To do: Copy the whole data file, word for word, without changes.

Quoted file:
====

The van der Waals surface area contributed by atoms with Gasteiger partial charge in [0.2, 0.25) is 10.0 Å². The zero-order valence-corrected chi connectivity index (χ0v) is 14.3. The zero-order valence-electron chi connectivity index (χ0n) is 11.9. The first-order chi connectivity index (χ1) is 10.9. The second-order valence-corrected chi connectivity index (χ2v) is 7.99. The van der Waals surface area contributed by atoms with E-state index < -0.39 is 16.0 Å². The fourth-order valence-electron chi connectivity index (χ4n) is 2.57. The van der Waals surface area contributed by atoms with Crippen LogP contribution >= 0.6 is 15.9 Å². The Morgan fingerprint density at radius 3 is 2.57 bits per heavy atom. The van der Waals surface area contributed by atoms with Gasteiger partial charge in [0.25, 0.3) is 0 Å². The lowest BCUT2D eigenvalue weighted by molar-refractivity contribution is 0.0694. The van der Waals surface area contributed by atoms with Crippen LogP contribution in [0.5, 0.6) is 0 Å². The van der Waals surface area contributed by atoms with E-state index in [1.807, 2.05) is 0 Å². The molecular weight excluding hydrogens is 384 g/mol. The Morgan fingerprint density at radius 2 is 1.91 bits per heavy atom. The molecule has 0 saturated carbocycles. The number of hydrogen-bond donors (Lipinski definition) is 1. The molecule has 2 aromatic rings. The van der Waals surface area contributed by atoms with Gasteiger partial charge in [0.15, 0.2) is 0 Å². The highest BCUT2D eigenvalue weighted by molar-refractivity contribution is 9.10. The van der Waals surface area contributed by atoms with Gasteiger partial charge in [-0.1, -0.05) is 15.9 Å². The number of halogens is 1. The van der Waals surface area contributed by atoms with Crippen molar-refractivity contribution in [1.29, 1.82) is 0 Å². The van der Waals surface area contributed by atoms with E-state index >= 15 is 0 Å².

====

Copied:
The van der Waals surface area contributed by atoms with Gasteiger partial charge in [0.2, 0.25) is 10.0 Å². The zero-order valence-corrected chi connectivity index (χ0v) is 14.3. The zero-order valence-electron chi connectivity index (χ0n) is 11.9. The first-order chi connectivity index (χ1) is 10.9. The second-order valence-corrected chi connectivity index (χ2v) is 7.99. The van der Waals surface area contributed by atoms with E-state index < -0.39 is 16.0 Å². The fourth-order valence-electron chi connectivity index (χ4n) is 2.57. The van der Waals surface area contributed by atoms with Crippen LogP contribution >= 0.6 is 15.9 Å². The Morgan fingerprint density at radius 3 is 2.57 bits per heavy atom. The van der Waals surface area contributed by atoms with Gasteiger partial charge in [0.25, 0.3) is 0 Å². The lowest BCUT2D eigenvalue weighted by molar-refractivity contribution is 0.0694. The van der Waals surface area contributed by atoms with Crippen LogP contribution in [0.5, 0.6) is 0 Å². The van der Waals surface area contributed by atoms with E-state index in [1.807, 2.05) is 0 Å². The molecular weight excluding hydrogens is 384 g/mol. The Morgan fingerprint density at radius 2 is 1.91 bits per heavy atom. The molecule has 0 saturated carbocycles. The number of hydrogen-bond donors (Lipinski definition) is 1. The molecule has 2 aromatic rings. The van der Waals surface area contributed by atoms with Gasteiger partial charge in [0.15, 0.2) is 0 Å². The highest BCUT2D eigenvalue weighted by molar-refractivity contribution is 9.10. The van der Waals surface area contributed by atoms with Gasteiger partial charge in [-0.1, -0.05) is 15.9 Å². The number of halogens is 1. The van der Waals surface area contributed by atoms with Crippen molar-refractivity contribution in [1.29, 1.82) is 0 Å². The van der Waals surface area contributed by atoms with E-state index >= 15 is 0 Å².